- 26 L of the A
- 7 D of the W
- 7 W of the W
- 12 S of the Z
- 66 B of the B
- 52 C in a P (W J)
- 13 S in the U S F
- 18 H on a G C
- 39 B of the O T
- 5 T on a F
Were you not brought up on his humour, which most over here were not but millions of Americans, over two decades were, you’d have missed the big spat with Leno, Letterman and him.
Also, it takes some getting used to. Even after the one episode, there is that whiff of the set-up and the surliness of Jordan then becomes understandable, not unlike Dame Edna’s Madge, but with an edge.
The nice thing about his shows are the way he brings in his staffers as the co-stars, especially his long suffering Armenian assistant, Sona, who is good value, plus the overseas or on the road clips involving the locals.
To me, that lifts his show out of the ordinary. Some I can take or leave, such as the put-downs but there are two episodes this evening I’m going to run, showing the power of TV to educate if it wishes to. Information-lite, yes but giving a feel for Armenia.…
“Cats will amusingly tolerate humans only until someone comes up with a tin opener that can be operated with a paw.” ― Terry Pratchett, Men at Arms…
This may be beyond you, it might not. The explanation given by a mathematician had the eyes watering but it shall be given later. Hopefully, some will have tried it by then.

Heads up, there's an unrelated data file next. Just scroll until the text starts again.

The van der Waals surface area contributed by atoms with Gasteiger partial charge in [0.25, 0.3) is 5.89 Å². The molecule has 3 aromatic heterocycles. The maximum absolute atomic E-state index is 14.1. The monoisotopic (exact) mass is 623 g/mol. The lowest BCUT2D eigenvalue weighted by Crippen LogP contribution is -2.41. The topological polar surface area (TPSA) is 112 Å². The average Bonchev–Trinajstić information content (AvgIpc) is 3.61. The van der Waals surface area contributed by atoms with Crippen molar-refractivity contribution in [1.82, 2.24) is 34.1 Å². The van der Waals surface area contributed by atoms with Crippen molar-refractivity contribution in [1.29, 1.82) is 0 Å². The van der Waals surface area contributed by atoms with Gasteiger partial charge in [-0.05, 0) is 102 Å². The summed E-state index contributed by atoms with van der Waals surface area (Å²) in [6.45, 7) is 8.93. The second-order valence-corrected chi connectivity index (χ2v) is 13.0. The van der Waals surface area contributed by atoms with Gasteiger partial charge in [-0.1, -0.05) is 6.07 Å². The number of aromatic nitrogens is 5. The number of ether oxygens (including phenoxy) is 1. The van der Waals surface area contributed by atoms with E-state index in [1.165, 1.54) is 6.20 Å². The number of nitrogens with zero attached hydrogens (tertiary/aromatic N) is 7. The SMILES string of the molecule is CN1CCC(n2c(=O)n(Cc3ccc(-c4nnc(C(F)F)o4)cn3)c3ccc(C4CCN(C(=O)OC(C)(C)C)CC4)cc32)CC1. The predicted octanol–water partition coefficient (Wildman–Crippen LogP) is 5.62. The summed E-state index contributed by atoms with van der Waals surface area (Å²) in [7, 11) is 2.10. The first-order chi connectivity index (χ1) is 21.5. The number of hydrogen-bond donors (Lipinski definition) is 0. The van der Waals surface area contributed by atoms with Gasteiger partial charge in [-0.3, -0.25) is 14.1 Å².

I need to add that the solution was not given by the putter of the puzzle, therefore what I’ll post later is from a commenter.
A certain street has between 50 and 500 houses in a row, numbered 1, 2, 3, 4, … consecutively. There is a certain house on the street such that the sum of all the house numbers to the left side of it is equal to the sum of all the house numbers to its right. Find the number of this house.
1. But at my back I always hear Time’s winged chariot hurrying near.
2. Against stupidity, the gods themselves contend in vain.
3. Never interrupt your enemy when he is making a mistake.
4. I’m all in favour of keeping dangerous weapons out of the hands of fools. Let’s start with typewriters.
5. He is one of those people who would be enormously improved by death.
6. All are lunatics, but he who can analyze his delusion is called a philosopher.
7. The true measure of a man is how he treats someone who can do him absolutely no good.
a. Napoleon Bonaparte (1769-1821), brandy distiller
b. Frank Lloyd Wright (1868-1959), featured in a Simon and Garfunkel song
c. Ambrose Bierce (1842-1914), gin producer
d. Andrew Marvell (1621-1678), founder of Marvell Comics
e. Samuel Johnson (1709-1784), grandfather of and mentor to Boris
f. Friedrich von Schiller (1759-1805), forerunner of the internet troll and a certain law firm